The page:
As I said previously, over the last two and a half years, I’ve been pretty much focused on my own ministry responsibilities. Power generation or siting or relocation has not been something that I have great knowledge on, so I don’t feel qualified to answer that.

Mr. Peter Tabuns: Do you think that when you’re dealing with counter-parties, someone who signed a contract with you, if there are problems, it’s a good idea to make them more than whole?

Hon. Linda Jeffrey: Again, it’s not a place where I feel qualified to give answers. When we were dealing with this issue, there were many negotiations that were not made public to either cabinet and/or treasury board due to the commercial sensitivity, so I couldn’t comment on this with any great knowledge.

Mr. Peter Tabuns: Well, in your ministry, generally speaking, would you try to ensure that in a commercial transaction, people didn’t come out better in a deal than they would have if you’d pursued a particular course?

Hon. Linda Jeffrey: There aren’t that many deals I deal with. The only people we negotiate with are the federal government, and right now, I’m hoping I come out in a better position than I have previously with regard to housing matters.

Mr. Peter Tabuns: I can actually understand that. I’m sure that you feel that in the energy sector, you hope that the public comes out better than they would in normal—

Hon. Linda Jeffrey: In a perfect world, they will.

Mr. Peter Tabuns: Even in an imperfect world. Apparently, TransCanada knows how to operate in an imperfect world and do better on a deal than they start out with.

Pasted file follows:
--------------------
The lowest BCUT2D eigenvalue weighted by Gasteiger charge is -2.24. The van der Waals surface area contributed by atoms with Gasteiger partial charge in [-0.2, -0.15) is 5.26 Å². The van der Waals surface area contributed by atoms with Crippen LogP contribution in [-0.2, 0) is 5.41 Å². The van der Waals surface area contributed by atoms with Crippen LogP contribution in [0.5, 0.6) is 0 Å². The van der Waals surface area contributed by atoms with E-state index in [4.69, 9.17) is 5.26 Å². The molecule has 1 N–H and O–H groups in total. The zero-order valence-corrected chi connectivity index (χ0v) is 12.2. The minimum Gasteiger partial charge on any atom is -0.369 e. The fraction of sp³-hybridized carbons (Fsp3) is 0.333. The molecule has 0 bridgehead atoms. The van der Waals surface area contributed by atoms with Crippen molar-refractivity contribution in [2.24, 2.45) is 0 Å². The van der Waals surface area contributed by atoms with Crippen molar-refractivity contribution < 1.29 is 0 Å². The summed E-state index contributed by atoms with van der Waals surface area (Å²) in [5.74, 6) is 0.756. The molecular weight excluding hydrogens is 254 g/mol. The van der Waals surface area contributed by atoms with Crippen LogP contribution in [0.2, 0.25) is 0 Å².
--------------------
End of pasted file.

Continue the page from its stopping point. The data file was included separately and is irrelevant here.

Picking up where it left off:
In this situation, it was pretty clear to us and many in the media that the reason these power plants were cancelled was to save Liberal seats. The Liberals had made a decision, against warnings both by the communities and by opposition parties. They had gone ahead and sited these plants, decided they were in deep political trouble and decided to take on huge public cost and risk. Do you think that that’s a good approach, or do you think, as your Premier said, that it’s a mistake?

Hon. Linda Jeffrey: I think that there were good intentions by the former Premier to think about power needs going forward. Certainly, the Minister of Energy did his very best to negotiate a good deal. I think we’ve learned from two auditors’ reports that there are lessons to be learned, and Premier Wynne has acted quickly and swiftly to provide as much clarity and transparency to any future negotiations we have with regard to siting. I think Premier Wynne has apologized for the process in the siting and that the communities that were chosen to have these sites were ones that were not happy with those choices. Hindsight is 20/20. I think, ideally, in the future, we will hopefully have sites that are not as contentious and don’t cost as much money.

Mr. Peter Tabuns: Mr. Bisson will take a few minutes here.